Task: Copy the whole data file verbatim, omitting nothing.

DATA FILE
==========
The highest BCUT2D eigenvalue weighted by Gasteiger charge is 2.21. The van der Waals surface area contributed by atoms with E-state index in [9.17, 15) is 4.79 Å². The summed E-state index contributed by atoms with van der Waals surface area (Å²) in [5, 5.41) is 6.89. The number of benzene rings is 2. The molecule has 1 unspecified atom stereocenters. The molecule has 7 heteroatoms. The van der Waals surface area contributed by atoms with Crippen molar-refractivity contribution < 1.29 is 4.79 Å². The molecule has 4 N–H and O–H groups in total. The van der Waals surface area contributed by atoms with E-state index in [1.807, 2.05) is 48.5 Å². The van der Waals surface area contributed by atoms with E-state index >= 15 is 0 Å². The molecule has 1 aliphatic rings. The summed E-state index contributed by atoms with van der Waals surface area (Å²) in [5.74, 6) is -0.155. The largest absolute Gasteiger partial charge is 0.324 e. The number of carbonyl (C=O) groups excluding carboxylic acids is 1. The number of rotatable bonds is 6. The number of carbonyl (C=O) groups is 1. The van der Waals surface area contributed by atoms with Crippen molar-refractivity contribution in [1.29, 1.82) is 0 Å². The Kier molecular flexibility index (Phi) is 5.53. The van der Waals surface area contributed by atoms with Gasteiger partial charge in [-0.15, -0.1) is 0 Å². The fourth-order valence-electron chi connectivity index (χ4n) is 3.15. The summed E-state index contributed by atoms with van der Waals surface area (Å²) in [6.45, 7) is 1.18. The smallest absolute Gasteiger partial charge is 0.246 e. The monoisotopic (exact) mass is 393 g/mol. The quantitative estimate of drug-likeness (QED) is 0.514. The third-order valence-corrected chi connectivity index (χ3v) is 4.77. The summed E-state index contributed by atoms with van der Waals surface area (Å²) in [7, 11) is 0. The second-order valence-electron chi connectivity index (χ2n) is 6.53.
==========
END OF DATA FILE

The highest BCUT2D eigenvalue weighted by Gasteiger charge is 2.21. The van der Waals surface area contributed by atoms with E-state index in [9.17, 15) is 4.79 Å². The summed E-state index contributed by atoms with van der Waals surface area (Å²) in [5, 5.41) is 6.89. The number of benzene rings is 2. The molecule has 1 unspecified atom stereocenters. The molecule has 7 heteroatoms. The van der Waals surface area contributed by atoms with Crippen molar-refractivity contribution < 1.29 is 4.79 Å². The molecule has 4 N–H and O–H groups in total. The van der Waals surface area contributed by atoms with E-state index in [1.807, 2.05) is 48.5 Å². The van der Waals surface area contributed by atoms with E-state index >= 15 is 0 Å². The molecule has 1 aliphatic rings. The summed E-state index contributed by atoms with van der Waals surface area (Å²) in [5.74, 6) is -0.155. The largest absolute Gasteiger partial charge is 0.324 e. The number of carbonyl (C=O) groups excluding carboxylic acids is 1. The number of rotatable bonds is 6. The number of carbonyl (C=O) groups is 1. The van der Waals surface area contributed by atoms with Crippen molar-refractivity contribution in [1.29, 1.82) is 0 Å². The Kier molecular flexibility index (Phi) is 5.53. The van der Waals surface area contributed by atoms with Gasteiger partial charge in [-0.15, -0.1) is 0 Å². The fourth-order valence-electron chi connectivity index (χ4n) is 3.15. The summed E-state index contributed by atoms with van der Waals surface area (Å²) in [6.45, 7) is 1.18. The smallest absolute Gasteiger partial charge is 0.246 e. The monoisotopic (exact) mass is 393 g/mol. The quantitative estimate of drug-likeness (QED) is 0.514. The third-order valence-corrected chi connectivity index (χ3v) is 4.77. The summed E-state index contributed by atoms with van der Waals surface area (Å²) in [7, 11) is 0. The second-order valence-electron chi connectivity index (χ2n) is 6.53.